Another product of a Doctrine driven weapons development is the Future Vertical Lift (FVL), a family of military helicopters for the United States Armed Forces. A product of the programme is The Bell V-280 Valor, a tilt rotor aircraft with a cruise speed and combat radius (520kmph and 900 to 1400 kms) double that of the existing UH60 Black Hawk. Tactical constraints brought about by the limited range of their existing helicopter fleet, and the large distances between the islands of the South China sea led to the FVL programme. In short,  another programme necessitated by a new war fighting doctrine.

The Indian Armed Forces

Raised, trained, and organized by the British, the Indian Army served the empire overseas in both the World Wars and the net result of such a heritage was two-fold: a lasting impact on organisation and doctrine, and looking to the West for new ideas and weapon systems. The armed forces drew their ideas of force structure and doctrine from the West, ignoring at times the threats on the ground.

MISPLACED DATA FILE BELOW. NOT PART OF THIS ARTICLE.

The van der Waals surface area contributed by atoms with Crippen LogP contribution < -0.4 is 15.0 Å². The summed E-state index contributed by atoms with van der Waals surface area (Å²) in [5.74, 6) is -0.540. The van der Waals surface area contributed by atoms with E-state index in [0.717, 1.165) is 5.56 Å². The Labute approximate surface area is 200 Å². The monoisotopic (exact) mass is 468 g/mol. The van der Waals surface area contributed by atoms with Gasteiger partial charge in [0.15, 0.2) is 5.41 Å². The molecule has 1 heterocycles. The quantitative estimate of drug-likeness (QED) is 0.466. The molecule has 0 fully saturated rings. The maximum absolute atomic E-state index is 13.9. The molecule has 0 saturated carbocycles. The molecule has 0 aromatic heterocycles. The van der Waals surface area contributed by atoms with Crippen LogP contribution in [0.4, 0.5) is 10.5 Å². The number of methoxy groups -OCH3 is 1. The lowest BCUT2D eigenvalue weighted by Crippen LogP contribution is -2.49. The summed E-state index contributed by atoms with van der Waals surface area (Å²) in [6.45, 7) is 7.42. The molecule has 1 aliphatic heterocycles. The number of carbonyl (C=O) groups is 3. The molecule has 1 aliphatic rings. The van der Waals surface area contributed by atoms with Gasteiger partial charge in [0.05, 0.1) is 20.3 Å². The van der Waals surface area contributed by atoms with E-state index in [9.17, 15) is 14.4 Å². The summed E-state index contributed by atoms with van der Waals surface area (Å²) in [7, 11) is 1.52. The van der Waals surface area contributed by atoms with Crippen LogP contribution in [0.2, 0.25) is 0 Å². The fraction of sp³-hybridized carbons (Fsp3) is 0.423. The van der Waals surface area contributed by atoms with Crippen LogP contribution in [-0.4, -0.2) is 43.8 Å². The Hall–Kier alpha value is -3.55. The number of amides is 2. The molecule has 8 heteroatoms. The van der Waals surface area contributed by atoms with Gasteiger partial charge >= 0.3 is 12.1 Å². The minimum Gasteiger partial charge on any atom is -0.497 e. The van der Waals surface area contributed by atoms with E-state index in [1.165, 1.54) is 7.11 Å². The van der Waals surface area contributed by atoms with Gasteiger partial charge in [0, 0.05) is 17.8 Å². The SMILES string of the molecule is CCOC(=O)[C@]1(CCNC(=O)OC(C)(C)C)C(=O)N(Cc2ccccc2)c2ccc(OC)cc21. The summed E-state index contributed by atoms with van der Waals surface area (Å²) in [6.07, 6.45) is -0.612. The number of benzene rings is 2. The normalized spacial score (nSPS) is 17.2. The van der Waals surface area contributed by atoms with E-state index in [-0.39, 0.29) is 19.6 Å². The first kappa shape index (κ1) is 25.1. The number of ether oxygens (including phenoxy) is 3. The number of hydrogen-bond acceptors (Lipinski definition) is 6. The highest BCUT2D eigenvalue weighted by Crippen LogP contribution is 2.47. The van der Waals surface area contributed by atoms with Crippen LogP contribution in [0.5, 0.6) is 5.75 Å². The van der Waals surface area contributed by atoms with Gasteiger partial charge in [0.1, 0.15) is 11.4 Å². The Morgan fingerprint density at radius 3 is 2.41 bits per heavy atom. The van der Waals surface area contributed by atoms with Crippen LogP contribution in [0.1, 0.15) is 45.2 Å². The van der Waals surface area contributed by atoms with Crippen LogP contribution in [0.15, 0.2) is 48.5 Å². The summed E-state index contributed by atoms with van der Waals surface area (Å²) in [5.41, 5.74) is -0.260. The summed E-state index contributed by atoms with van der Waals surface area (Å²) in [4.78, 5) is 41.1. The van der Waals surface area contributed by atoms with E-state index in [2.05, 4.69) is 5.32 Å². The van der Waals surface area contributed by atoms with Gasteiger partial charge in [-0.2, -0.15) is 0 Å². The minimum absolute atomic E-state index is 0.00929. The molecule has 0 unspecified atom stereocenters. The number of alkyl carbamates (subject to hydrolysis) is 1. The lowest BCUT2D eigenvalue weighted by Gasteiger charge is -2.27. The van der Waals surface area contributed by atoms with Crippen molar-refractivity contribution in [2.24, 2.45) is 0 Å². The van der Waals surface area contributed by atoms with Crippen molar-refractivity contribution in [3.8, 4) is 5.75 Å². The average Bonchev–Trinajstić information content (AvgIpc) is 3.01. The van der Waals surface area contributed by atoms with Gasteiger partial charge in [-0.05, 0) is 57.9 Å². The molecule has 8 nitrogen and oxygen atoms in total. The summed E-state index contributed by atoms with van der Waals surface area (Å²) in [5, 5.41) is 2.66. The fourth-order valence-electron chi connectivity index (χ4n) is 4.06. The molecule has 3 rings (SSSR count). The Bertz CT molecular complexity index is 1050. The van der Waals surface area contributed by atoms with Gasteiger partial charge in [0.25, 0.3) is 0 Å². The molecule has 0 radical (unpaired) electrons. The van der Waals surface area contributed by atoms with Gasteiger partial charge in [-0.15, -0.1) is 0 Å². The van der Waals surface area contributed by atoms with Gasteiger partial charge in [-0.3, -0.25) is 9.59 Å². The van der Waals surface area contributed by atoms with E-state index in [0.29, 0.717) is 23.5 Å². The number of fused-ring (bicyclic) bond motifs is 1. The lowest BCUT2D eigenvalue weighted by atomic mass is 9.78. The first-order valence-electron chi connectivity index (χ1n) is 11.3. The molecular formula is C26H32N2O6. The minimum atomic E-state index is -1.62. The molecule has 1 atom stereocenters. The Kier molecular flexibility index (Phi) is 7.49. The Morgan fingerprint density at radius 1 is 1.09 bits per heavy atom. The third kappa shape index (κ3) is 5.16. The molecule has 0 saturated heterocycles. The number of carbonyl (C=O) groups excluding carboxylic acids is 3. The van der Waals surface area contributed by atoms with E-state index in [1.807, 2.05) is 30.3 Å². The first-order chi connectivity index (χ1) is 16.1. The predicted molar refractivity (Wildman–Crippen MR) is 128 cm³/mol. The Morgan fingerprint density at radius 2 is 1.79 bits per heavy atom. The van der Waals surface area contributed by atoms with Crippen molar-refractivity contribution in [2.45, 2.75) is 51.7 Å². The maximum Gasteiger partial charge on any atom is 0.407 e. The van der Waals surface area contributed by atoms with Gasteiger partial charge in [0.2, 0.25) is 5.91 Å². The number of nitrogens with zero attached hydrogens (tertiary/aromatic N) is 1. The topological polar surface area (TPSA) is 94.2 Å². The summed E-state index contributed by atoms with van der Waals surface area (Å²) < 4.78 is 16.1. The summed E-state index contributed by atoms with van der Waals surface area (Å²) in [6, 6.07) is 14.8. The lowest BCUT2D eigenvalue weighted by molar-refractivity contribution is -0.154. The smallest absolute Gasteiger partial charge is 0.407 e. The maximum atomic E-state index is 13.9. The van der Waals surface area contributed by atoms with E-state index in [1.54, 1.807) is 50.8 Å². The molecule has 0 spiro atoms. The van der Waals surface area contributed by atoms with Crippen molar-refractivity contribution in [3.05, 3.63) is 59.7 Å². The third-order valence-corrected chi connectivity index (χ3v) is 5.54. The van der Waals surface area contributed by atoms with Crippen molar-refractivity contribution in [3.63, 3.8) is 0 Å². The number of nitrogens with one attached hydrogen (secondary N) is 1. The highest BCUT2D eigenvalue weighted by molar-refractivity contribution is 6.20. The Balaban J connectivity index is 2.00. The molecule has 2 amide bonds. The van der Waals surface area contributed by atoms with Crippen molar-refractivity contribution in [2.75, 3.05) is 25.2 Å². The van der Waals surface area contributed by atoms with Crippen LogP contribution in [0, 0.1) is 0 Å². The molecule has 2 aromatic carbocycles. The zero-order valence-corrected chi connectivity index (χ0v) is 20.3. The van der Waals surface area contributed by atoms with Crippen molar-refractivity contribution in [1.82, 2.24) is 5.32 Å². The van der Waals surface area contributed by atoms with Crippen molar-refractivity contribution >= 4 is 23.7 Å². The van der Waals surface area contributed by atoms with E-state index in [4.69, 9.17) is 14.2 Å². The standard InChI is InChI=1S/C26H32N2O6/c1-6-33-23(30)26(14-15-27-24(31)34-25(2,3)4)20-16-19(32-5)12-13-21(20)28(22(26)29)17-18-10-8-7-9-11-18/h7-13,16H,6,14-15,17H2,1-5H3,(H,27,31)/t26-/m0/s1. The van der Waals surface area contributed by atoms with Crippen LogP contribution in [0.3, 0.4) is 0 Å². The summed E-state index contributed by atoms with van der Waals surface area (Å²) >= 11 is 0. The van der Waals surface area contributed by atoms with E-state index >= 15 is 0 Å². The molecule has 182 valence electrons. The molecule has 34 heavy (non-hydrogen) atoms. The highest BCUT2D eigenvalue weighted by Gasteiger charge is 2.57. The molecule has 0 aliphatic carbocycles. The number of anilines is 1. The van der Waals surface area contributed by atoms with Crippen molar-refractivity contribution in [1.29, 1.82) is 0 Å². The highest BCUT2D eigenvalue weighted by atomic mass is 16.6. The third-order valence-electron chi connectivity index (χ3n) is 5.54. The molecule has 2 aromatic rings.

These traditions continued to dominate its thinking in the immediate period after independence. British doctrine advocated giving ground to the invader and then launching a major counterattack. Such a strategy was easy for the British since they were fighting in alien lands and could afford to trade ground for time.  In post-independence India, however, nationalistic compulsions demanded that territory not be ceded to the invader. The Army’s doctrinal response thus was to establish a defensive network along the borders. The lack of mechanisation placed an emphasis on infantry-oriented tactics.